I'm looking to make stencils from vector art, both existing and new. I want to make them in a diversity of sizes and understand no option will be perfect for all sizes.

Some searching has shown me that I'll most likely be looking at either a laser cutter or an electronic cutting machine.

What I don't know is...

  • What are the trade offs between these two options, laser cutter and electronic cutting machine?

And are there other major options for a home stencil maker?

  • What are you making the stencils out of?
    – Catija
    Commented May 22, 2017 at 3:44
  • and what are you planning to use them for? Commented May 22, 2017 at 4:04
  • and how many are you planning to make of each? Commented May 22, 2017 at 4:10
  • Out Of: amazon.com/Blank-Stencil-Making-Sheets-Frosted/dp/B00085FACK or amazon.com/… depending on size options. For: lots of things. Notably, tshirt designs, wall decorations, fine art embellishments, and other 'artistic' uses. I'm not making electronics/traces (at least for now!) Quantity: one or a few of each stencil, but many different stencils over a moderate period of time.
    – Suni
    Commented May 22, 2017 at 17:13
  • Laser cutters are very expensive and can be very large, but they can cut a plethora of materials. I have one at my high school and I love it, I used it for stencils also. It has deadly precision, but I didn't have to pay for it either. It probably ran my school a few thousand dollars for the one we have...
    – Ryan
    Commented May 23, 2017 at 1:59

2 Answers 2


Having used frequently both a Silhouette Cameo 3 and a reasonably powerful laser cutter, I can perhaps offer up both sides.

Cameo 3


  1. Quieter in operation, by a huge factor
  2. Much less expensive
  3. Easier to set up/calibrate initially
  4. Can use common software such as Inkscape, Adobe Illustrator, Corel Draw to create designs
  5. Hobby grade cutters are usually small footprint


  1. Slower in cutting
  2. Single sheet capacity
  3. Time consuming to attach material to cutting panel and to weed off cut pieces
  4. Commercial grade cutters much more expensive, have tall profile (floor models) and larger footprint
  5. Limited to mat size provided with hobby machine, not so limited in commercial grade units

Laser Cutter


  1. Extremely fast, especially on thin material
  2. Flexible with regards to material choice
  3. Once configured for specific job, very fast in swap out for volume creation
  4. Able to cut multiple layers for higher production
  5. Not limited to cutting stencils: engraving glass, acrylic, cutting thin wood veneers, as thick as 6 mm plywood, for example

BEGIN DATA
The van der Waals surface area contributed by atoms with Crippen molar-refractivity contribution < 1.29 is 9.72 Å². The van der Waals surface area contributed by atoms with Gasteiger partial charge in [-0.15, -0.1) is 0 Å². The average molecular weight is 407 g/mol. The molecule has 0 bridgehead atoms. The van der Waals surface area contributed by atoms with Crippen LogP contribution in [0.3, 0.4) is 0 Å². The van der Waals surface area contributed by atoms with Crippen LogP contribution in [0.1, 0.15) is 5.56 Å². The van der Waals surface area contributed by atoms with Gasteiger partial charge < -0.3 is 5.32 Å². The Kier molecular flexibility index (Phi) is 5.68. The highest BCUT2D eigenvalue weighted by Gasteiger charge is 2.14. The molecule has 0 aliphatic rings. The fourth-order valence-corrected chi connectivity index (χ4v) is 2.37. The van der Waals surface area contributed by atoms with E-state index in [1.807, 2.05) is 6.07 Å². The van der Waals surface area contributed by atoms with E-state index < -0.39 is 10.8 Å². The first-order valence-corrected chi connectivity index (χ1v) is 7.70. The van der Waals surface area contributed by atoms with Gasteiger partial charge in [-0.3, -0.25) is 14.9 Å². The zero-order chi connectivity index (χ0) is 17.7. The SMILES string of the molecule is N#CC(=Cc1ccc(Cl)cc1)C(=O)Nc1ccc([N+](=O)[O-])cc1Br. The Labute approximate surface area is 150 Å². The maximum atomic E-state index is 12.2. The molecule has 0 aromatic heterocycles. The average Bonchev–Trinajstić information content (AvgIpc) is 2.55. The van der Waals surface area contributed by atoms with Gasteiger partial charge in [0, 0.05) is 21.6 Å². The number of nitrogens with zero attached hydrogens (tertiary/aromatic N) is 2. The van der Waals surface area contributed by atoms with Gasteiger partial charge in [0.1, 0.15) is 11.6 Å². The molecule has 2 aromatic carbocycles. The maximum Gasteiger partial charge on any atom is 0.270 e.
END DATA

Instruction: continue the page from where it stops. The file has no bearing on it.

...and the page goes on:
6. Can handle much thicker material, depending on power
  7. For RDC type controllers, a hugely supportive forum located at RD Works Lab, highly recommended for pre-purchase perusal and post-purchase support
  8. Can use common software such as Inkscape, Adobe Illustrator, Corel Draw to create designs
  9. Bed sizes are varied, but typically larger than hobby sized cutters


  1. Almost always expensive, even "cheap" China made models
  2. Support equipment (water pump, chiller, exhaust fan) adds to noise level
  3. Can generate unpleasant smoke fumes (exhaust fan mandatory)
  4. China made models do not work "out of the box" and require calibration, sometimes repair (see 7 above)
  5. Non-China models often require additional expense for factory technician to install/set up
  6. China-made models often over-rated, that is, 60 Watt model ad copy for 40-50 Watt laser
  7. Typical China-made models include "challenging" software for creating work, but support forums exist to ease the pain. See note 7 (plus) above for balancing point
  8. Even small models are larger than Cameo type cutters
  9. Feature options (rotary accessory, bed type, bed control) can be confusing, see note 7 (plus) above

I can only speak about one half of information which you are looking for, but my information is very fresh...

Last night, I was scaling down some of my free-hand air-brush stencils using a Silhouette Cameo 3 on good-quality 80lb. card stock. The smallest one which worked out included 180 degree curves which were exactly 1/4 of an inch wide. Those cuts are smooth and flawless.

I tried a few which included tighter cuts such as a 3/4 inch wide horse silhouette with separate strands for hairs along the main and tail. The legs on that little guy are clean and clearly articulated (great detail) but the tail is just a pulverized puff of macerated cardboard. I think the cutter could have handled that tail if I were working in thin vinyl or transparency film. It was the cardboard that failed, not the cutter.

The only downside to the Silhouette is its cutting speed. I filled a 12x12 inch page with 16 small stencils, each between 1-4 sq-inch and involving lots of curves and interior openings. It took the machine about 10 minutes to cut that whole page.

I don't have access to a laser cutter, so hopefully another forum participant will give you info on that option.

  • Have you used the Silhouette with mylar? I tried to cut plastic folders and they were too hard to cut through. Will the mylar stencil paper the OP is planning to use work? I like my Portrait but it does have some limitations. :)
    – Catija
    Commented May 22, 2017 at 19:14
  • I've done a lot of adhesive vinyl (both silhouette brand and others) and some card board. I'm currently waiting on a low-adhesive mat because the default one shreds small cardboard cutouts during removal. Haven't tried mylar yet but transparency film work fine. Commented May 22, 2017 at 20:57

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